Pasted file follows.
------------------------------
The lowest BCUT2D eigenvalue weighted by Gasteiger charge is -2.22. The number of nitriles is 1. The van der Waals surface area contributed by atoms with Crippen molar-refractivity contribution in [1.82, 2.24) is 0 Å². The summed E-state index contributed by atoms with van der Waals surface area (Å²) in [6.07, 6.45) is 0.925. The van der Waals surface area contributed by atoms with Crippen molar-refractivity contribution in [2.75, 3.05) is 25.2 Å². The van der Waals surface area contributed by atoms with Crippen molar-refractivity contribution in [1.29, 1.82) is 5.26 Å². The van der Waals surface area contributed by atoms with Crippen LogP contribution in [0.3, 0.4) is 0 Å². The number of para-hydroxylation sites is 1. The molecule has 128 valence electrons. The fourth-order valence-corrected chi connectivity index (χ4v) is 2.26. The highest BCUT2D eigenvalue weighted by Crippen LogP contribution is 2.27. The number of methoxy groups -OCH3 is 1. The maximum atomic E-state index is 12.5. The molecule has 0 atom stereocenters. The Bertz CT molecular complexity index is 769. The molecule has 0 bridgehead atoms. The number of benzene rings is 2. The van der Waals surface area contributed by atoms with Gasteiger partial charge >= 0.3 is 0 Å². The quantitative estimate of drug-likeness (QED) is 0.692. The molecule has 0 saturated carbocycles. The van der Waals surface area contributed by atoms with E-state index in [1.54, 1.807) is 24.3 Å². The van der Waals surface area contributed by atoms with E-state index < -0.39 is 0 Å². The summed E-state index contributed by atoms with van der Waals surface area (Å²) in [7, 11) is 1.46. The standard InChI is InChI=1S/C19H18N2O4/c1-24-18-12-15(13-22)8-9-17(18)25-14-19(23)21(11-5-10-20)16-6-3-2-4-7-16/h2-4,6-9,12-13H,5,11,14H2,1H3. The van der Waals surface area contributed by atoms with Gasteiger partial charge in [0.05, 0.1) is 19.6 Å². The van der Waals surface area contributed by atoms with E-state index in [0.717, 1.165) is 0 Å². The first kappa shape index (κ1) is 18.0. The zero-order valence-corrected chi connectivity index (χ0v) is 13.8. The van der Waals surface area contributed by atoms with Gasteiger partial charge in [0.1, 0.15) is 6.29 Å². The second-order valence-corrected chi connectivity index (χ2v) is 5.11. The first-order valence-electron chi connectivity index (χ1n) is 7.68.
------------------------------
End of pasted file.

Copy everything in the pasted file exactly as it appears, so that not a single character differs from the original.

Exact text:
The lowest BCUT2D eigenvalue weighted by Gasteiger charge is -2.22. The number of nitriles is 1. The van der Waals surface area contributed by atoms with Crippen molar-refractivity contribution in [1.82, 2.24) is 0 Å². The summed E-state index contributed by atoms with van der Waals surface area (Å²) in [6.07, 6.45) is 0.925. The van der Waals surface area contributed by atoms with Crippen molar-refractivity contribution in [2.75, 3.05) is 25.2 Å². The van der Waals surface area contributed by atoms with Crippen molar-refractivity contribution in [1.29, 1.82) is 5.26 Å². The van der Waals surface area contributed by atoms with Crippen LogP contribution in [0.3, 0.4) is 0 Å². The number of para-hydroxylation sites is 1. The molecule has 128 valence electrons. The fourth-order valence-corrected chi connectivity index (χ4v) is 2.26. The highest BCUT2D eigenvalue weighted by Crippen LogP contribution is 2.27. The number of methoxy groups -OCH3 is 1. The maximum atomic E-state index is 12.5. The molecule has 0 atom stereocenters. The Bertz CT molecular complexity index is 769. The molecule has 0 bridgehead atoms. The number of benzene rings is 2. The van der Waals surface area contributed by atoms with Gasteiger partial charge >= 0.3 is 0 Å². The quantitative estimate of drug-likeness (QED) is 0.692. The molecule has 0 saturated carbocycles. The van der Waals surface area contributed by atoms with E-state index in [1.54, 1.807) is 24.3 Å². The van der Waals surface area contributed by atoms with E-state index < -0.39 is 0 Å². The summed E-state index contributed by atoms with van der Waals surface area (Å²) in [7, 11) is 1.46. The standard InChI is InChI=1S/C19H18N2O4/c1-24-18-12-15(13-22)8-9-17(18)25-14-19(23)21(11-5-10-20)16-6-3-2-4-7-16/h2-4,6-9,12-13H,5,11,14H2,1H3. The van der Waals surface area contributed by atoms with Gasteiger partial charge in [0.05, 0.1) is 19.6 Å². The van der Waals surface area contributed by atoms with E-state index in [0.717, 1.165) is 0 Å². The first kappa shape index (κ1) is 18.0. The zero-order valence-corrected chi connectivity index (χ0v) is 13.8. The van der Waals surface area contributed by atoms with Gasteiger partial charge in [0.1, 0.15) is 6.29 Å². The second-order valence-corrected chi connectivity index (χ2v) is 5.11. The first-order valence-electron chi connectivity index (χ1n) is 7.68.